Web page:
GLOBAL - Companies in more countries are starting to adopt the two-tier model of defined contribution funding typically found in the US, said Craig Burnett, Mercer's European head of DC.
Under the dual structure of a base and a discretionary match, companies will typically offer a floor match set at a relatively low percentage, but will pay an additional amount if certain financial watermarks are hit.
Burnett said this gives the employer flexibility with regards to its pension costs, and allows the employee to participate in the up-side.
"It drives employee responsibility...I think that's a sound theory," said Burnett.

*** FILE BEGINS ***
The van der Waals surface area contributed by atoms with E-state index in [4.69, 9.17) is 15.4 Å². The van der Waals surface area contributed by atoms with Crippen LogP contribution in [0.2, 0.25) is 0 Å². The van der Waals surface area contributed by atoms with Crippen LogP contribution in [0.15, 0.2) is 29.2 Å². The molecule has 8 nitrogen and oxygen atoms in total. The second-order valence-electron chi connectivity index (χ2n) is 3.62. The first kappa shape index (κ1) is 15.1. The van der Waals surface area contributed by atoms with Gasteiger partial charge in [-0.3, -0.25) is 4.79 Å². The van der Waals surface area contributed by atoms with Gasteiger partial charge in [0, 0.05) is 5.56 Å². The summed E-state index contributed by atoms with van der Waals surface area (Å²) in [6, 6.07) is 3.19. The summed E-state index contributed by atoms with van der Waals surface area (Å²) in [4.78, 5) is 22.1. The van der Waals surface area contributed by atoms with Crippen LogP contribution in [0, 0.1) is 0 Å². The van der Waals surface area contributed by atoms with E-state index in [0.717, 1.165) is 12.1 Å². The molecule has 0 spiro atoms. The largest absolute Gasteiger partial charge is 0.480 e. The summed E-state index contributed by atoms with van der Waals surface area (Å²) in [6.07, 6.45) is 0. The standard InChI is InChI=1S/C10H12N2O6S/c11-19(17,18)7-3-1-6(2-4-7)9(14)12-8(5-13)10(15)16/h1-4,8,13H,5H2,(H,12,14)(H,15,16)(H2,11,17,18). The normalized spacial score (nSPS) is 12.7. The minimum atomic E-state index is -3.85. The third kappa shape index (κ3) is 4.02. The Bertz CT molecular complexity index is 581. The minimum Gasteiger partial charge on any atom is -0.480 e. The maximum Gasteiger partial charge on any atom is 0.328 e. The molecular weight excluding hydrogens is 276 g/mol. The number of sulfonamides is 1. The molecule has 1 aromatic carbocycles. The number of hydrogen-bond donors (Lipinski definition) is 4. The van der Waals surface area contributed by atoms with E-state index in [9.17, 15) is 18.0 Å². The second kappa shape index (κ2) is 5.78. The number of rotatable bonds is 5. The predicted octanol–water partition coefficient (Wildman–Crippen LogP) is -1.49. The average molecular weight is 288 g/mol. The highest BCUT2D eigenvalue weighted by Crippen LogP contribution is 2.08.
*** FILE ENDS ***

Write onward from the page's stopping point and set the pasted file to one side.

He said a typical set-up would be to offer a 25% match on the first 6% of salary an employee contributes, and offer a discretionary amount on top of that.
Burnett said he's already seen examples of this emerging in the UK, France, Australia, Denmark and Sweden.
"Countries where it will be more complicated are where they've settled into a DB/DC sweet spot," said Burnett.
These include countries like Germany, Switzerland or Belgium, where the government has made it legally impossible to shift all the risk onto the member and the company may be required to deliver a guaranteed minimum payment.
Often, a social partner like a union will also be involved in setting a pension guarantee, he said.
Since the pension payment is typically based on a hard-coded formula, those companies are less likely to also offer a discretionary match, said Burnett.
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